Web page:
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Gendered Conflict

Anuradha Chenoy

By Caroline O.N. Moser and Fiona C. Clarke
Zed Books , published in South Asia by Kali for Women, New Delhi, 2001, pp. 243, Rs. 300.00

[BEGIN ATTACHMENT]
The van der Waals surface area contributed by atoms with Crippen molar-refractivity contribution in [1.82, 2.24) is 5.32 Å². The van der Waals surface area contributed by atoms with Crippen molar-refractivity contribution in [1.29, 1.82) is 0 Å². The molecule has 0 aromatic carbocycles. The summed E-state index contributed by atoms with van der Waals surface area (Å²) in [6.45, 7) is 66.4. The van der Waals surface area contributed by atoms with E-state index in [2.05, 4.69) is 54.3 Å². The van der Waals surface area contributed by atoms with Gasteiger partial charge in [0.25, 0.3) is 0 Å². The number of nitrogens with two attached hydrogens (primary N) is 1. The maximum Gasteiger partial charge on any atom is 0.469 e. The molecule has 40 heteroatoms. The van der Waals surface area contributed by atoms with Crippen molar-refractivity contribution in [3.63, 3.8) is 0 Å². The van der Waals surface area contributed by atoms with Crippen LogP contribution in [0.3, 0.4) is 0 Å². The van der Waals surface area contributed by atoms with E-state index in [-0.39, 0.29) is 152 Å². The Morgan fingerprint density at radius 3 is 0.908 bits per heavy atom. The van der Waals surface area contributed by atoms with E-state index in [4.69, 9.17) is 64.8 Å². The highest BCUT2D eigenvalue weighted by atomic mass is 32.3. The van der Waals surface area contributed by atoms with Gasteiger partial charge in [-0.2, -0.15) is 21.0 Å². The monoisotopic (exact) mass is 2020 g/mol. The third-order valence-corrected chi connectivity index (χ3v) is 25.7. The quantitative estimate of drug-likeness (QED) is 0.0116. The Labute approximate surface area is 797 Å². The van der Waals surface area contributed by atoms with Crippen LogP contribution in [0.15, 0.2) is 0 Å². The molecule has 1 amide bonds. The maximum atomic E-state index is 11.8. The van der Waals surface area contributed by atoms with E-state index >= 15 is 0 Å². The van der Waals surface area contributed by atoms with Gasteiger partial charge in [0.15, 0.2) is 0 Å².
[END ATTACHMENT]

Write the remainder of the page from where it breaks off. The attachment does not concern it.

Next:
Despite the volumes written on wars and conflicts there has been a vacuum in research that examines the gender aspects of political violence. Most traditional analysis of conflicts had a subliminal masculinity inherent in the texts. This is now being rectified with a surge of new work that inquires into the gender aspects of political violence and armed conflict. Current research looks at the multiple roles that women have in conflict situations from victims, supporters, caregivers, and peacemakers to re-builders in conflict and post-conflict situations. Moser and Clark’s edited volume is a collection of research around these themes, with additional questions that are raised.   The introduction sets a tone for the arguments of this collection by stating that while political violence is perceived as male domain, fought and negotiated by men, yet conflict and violence is gendered. Women are perceived to be victims even when they have multiple roles and men are perceived as heroes even when they were victims. There is a clear distinction in perceptions as women’s bodies continue to determine their roles. Of course, as the introduction states, the construction of identities varies with each social context and construction of masculinity varies in different societies. Besides the introduction the collection has two theoretical essays and the rest are case studies on conflict situations.   Cynthia Cockburn’s essay on “The Gendered Dynamics of Armed Conflict and Political Violence” theorizes gender as an integral aspect of power. Cockburn argues that there is need to look at power relations of gender before, during and after conflict when studying political violence, because the gendered aspect of power shapes every site of human interaction from household to inter-state relations. This is evident in all aspects of how women and men’s bodies are nourished, trained and deployed. In the economy it is linked to how property and distribution of resources and in politics of how political power is controlled. Cockburn then goes on to show the importance of uncovering the gender aspect in conflicts and in peace negotiations.   Cockburn’s arguments that militarized societies are necessarily undemocratic however are not fully accurate. As studies show even democratic systems and societies can have aspects of militarism. This militarization is contested by other ideologies but they nonetheless exist. For instance, take the most blatant example of the USA. The post September 11, 2001, events showed how easily that society constructed an enemy ‘other’, resorted ...

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